Florida Rep. Al Lawson was among five Democrats who sided with GOP to block vote on Saudi Arabia's war in Yemen

click to enlarge Florida Rep. Al Lawson was among five Democrats who sided with GOP to block vote on Saudi Arabia's war in Yemen
Photo via Rep. Al Lawson/Facebook
U.S. Rep. Al Lawson of Jacksonville, Florida was among five House Democrats to side with Republicans on Wednesday, voting for a bill that quells the prospect of halting U.S. aid to Saudi-led forces in Yemen.

The farm bill squeezed ahead Wednesday afternoon with a 206-203 vote after Republicans inserted a floor rule preventing — for the next year — legislation seeking to end U.S. involvement in the conflict in Yemen, a proxy war between U.S.-backed Saudi forces and the Iranian-backed Houthi rebels.

The rule states the provision "shall not apply during the remainder of the One Hundred Fifteenth Congress to a concurrent resolution introduced pursuant to section 5 of the War Powers Resolution (50 U.S.C. 1544) with respect to Yemen."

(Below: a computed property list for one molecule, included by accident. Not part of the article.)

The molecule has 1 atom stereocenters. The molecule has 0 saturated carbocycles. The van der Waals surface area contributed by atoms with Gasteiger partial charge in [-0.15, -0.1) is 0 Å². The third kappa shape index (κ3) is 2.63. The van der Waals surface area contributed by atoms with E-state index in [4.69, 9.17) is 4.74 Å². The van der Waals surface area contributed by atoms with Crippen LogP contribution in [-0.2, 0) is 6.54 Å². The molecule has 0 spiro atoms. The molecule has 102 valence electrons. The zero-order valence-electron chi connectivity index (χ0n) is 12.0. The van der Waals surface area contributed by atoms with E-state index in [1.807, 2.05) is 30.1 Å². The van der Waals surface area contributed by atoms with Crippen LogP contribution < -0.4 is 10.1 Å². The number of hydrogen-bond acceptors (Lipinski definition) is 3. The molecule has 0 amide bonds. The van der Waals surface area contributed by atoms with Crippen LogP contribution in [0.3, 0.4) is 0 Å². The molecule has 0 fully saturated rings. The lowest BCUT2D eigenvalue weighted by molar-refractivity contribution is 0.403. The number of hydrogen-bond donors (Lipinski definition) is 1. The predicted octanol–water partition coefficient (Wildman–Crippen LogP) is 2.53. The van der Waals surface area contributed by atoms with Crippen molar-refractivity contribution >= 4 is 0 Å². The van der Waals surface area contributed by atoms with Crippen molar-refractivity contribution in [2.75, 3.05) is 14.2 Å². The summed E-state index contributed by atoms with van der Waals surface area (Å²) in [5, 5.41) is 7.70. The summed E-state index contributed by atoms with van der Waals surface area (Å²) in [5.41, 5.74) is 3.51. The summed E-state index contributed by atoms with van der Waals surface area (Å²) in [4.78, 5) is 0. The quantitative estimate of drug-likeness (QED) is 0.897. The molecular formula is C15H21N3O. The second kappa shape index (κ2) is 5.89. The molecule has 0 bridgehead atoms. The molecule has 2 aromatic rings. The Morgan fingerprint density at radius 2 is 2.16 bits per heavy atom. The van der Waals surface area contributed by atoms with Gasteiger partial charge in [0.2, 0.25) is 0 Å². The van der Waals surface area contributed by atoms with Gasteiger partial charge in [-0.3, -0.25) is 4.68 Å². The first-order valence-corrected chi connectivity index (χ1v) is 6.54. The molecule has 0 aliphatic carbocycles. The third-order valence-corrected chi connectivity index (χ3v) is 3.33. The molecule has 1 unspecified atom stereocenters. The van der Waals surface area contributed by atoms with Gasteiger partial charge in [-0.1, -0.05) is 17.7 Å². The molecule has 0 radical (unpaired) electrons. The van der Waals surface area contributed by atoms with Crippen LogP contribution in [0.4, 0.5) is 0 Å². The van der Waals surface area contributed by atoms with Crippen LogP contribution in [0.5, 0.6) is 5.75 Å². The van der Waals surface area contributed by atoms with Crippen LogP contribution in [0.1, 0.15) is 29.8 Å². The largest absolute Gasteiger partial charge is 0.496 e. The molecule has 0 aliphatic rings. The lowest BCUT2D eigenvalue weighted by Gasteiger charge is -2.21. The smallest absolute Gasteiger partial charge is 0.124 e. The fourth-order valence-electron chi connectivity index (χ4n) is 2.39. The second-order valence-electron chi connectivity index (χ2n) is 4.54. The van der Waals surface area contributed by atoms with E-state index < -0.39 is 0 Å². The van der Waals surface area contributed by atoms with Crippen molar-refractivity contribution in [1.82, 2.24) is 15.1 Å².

185 Democrats and 18 Republicans voted against the bill. The five Democrats, including Rep. Lawson, that joined the rest of the GOP were Rep. Jim Costa from California, Rep. Collin Peterson from Minnesota, Rep. Dutch Ruppersberger from Maryland and Rep. David Scott from Georgia.

Rep. Lawson was not immediately available for comment.

House Democrats have routinely called for an end to U.S. aid to Saudi Arabia in Yemen after the conflict has so far claimed up to 17,000 civilian casualties since its start in 2015, according to a U.N. report.

The war drastically worsened on Aug. 9 when a coalition airstrike hit a school bus in the northern Yemen province Saada using U.S.-made munitions, killing 40 children and 11 adults.

Calls to end military and economic support for Saudi Arabia intensified — and grew more bipartisan — after a CIA report revealed Saudi Crown Prince Mohammed bin Salman ordered the killing of Washington Post columnist Jamal Khashoggi in October.

The Republican-led effort to prevent legislation from reducing U.S. aid to Saudi Arabia comes just before the Senate moves to pass a resolution that requires the U.S. military to end its involvement aiding Riyadh's footing in Yemen.

If passed, the action would be seen as a rebuke to Trump, who publicly chose to support the Saudi Crown Prince after Khashoggi's killing in order to prioritize lucrative defense contracts.

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